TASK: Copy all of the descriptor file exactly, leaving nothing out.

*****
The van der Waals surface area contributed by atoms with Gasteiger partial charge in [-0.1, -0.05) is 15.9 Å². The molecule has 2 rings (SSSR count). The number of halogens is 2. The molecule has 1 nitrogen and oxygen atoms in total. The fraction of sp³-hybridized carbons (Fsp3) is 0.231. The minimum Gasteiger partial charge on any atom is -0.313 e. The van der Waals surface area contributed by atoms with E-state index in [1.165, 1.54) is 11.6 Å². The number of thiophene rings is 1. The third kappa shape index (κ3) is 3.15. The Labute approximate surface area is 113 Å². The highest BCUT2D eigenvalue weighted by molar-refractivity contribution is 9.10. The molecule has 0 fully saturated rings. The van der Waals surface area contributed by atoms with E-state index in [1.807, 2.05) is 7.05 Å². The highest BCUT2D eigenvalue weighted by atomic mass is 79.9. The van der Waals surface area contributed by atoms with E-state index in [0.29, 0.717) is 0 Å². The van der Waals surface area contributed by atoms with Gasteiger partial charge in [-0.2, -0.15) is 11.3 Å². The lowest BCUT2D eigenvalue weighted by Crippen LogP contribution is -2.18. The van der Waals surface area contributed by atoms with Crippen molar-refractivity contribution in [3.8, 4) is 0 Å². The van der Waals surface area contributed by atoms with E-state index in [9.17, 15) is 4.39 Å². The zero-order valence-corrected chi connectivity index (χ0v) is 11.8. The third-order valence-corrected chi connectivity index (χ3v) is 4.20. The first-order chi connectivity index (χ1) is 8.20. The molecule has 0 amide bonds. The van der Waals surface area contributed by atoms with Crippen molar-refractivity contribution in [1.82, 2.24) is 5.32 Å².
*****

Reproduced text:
The van der Waals surface area contributed by atoms with Gasteiger partial charge in [-0.1, -0.05) is 15.9 Å². The molecule has 2 rings (SSSR count). The number of halogens is 2. The molecule has 1 nitrogen and oxygen atoms in total. The fraction of sp³-hybridized carbons (Fsp3) is 0.231. The minimum Gasteiger partial charge on any atom is -0.313 e. The van der Waals surface area contributed by atoms with E-state index in [1.165, 1.54) is 11.6 Å². The number of thiophene rings is 1. The third kappa shape index (κ3) is 3.15. The Labute approximate surface area is 113 Å². The highest BCUT2D eigenvalue weighted by molar-refractivity contribution is 9.10. The molecule has 0 fully saturated rings. The van der Waals surface area contributed by atoms with E-state index in [1.807, 2.05) is 7.05 Å². The highest BCUT2D eigenvalue weighted by atomic mass is 79.9. The van der Waals surface area contributed by atoms with E-state index in [0.29, 0.717) is 0 Å². The van der Waals surface area contributed by atoms with Gasteiger partial charge in [-0.2, -0.15) is 11.3 Å². The lowest BCUT2D eigenvalue weighted by Crippen LogP contribution is -2.18. The van der Waals surface area contributed by atoms with Crippen molar-refractivity contribution in [3.8, 4) is 0 Å². The van der Waals surface area contributed by atoms with E-state index in [9.17, 15) is 4.39 Å². The zero-order valence-corrected chi connectivity index (χ0v) is 11.8. The third-order valence-corrected chi connectivity index (χ3v) is 4.20. The first-order chi connectivity index (χ1) is 8.20. The molecule has 0 amide bonds. The van der Waals surface area contributed by atoms with Crippen molar-refractivity contribution in [1.82, 2.24) is 5.32 Å².